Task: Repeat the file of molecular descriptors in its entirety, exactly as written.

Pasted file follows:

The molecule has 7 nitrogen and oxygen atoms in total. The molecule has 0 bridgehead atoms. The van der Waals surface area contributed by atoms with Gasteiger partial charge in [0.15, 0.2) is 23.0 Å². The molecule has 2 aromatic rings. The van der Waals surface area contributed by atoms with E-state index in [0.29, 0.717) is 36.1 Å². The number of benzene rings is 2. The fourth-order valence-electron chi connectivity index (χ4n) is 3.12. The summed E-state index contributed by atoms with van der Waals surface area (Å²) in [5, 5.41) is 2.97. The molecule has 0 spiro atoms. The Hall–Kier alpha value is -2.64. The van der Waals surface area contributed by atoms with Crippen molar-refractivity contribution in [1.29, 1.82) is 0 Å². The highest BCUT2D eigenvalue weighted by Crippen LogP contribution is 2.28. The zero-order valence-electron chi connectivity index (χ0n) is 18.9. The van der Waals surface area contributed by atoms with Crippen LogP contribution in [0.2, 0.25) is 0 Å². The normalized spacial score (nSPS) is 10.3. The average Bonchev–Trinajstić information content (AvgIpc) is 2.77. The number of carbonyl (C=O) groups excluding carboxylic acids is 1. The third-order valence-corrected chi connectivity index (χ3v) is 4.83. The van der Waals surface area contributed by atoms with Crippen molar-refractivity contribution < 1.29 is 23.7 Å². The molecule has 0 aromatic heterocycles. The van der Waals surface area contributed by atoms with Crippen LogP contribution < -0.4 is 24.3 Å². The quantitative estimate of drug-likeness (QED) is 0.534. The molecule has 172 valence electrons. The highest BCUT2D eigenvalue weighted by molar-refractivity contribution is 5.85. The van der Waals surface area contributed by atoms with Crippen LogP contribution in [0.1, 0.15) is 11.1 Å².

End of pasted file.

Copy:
The molecule has 7 nitrogen and oxygen atoms in total. The molecule has 0 bridgehead atoms. The van der Waals surface area contributed by atoms with Gasteiger partial charge in [0.15, 0.2) is 23.0 Å². The molecule has 2 aromatic rings. The van der Waals surface area contributed by atoms with E-state index in [0.29, 0.717) is 36.1 Å². The number of benzene rings is 2. The fourth-order valence-electron chi connectivity index (χ4n) is 3.12. The summed E-state index contributed by atoms with van der Waals surface area (Å²) in [5, 5.41) is 2.97. The molecule has 0 spiro atoms. The Hall–Kier alpha value is -2.64. The van der Waals surface area contributed by atoms with Crippen molar-refractivity contribution in [1.29, 1.82) is 0 Å². The highest BCUT2D eigenvalue weighted by Crippen LogP contribution is 2.28. The zero-order valence-electron chi connectivity index (χ0n) is 18.9. The van der Waals surface area contributed by atoms with Crippen LogP contribution in [0.2, 0.25) is 0 Å². The normalized spacial score (nSPS) is 10.3. The average Bonchev–Trinajstić information content (AvgIpc) is 2.77. The number of carbonyl (C=O) groups excluding carboxylic acids is 1. The third-order valence-corrected chi connectivity index (χ3v) is 4.83. The van der Waals surface area contributed by atoms with Crippen molar-refractivity contribution < 1.29 is 23.7 Å². The molecule has 0 aromatic heterocycles. The van der Waals surface area contributed by atoms with Crippen LogP contribution < -0.4 is 24.3 Å². The quantitative estimate of drug-likeness (QED) is 0.534. The molecule has 172 valence electrons. The highest BCUT2D eigenvalue weighted by molar-refractivity contribution is 5.85. The van der Waals surface area contributed by atoms with Crippen LogP contribution in [0.1, 0.15) is 11.1 Å².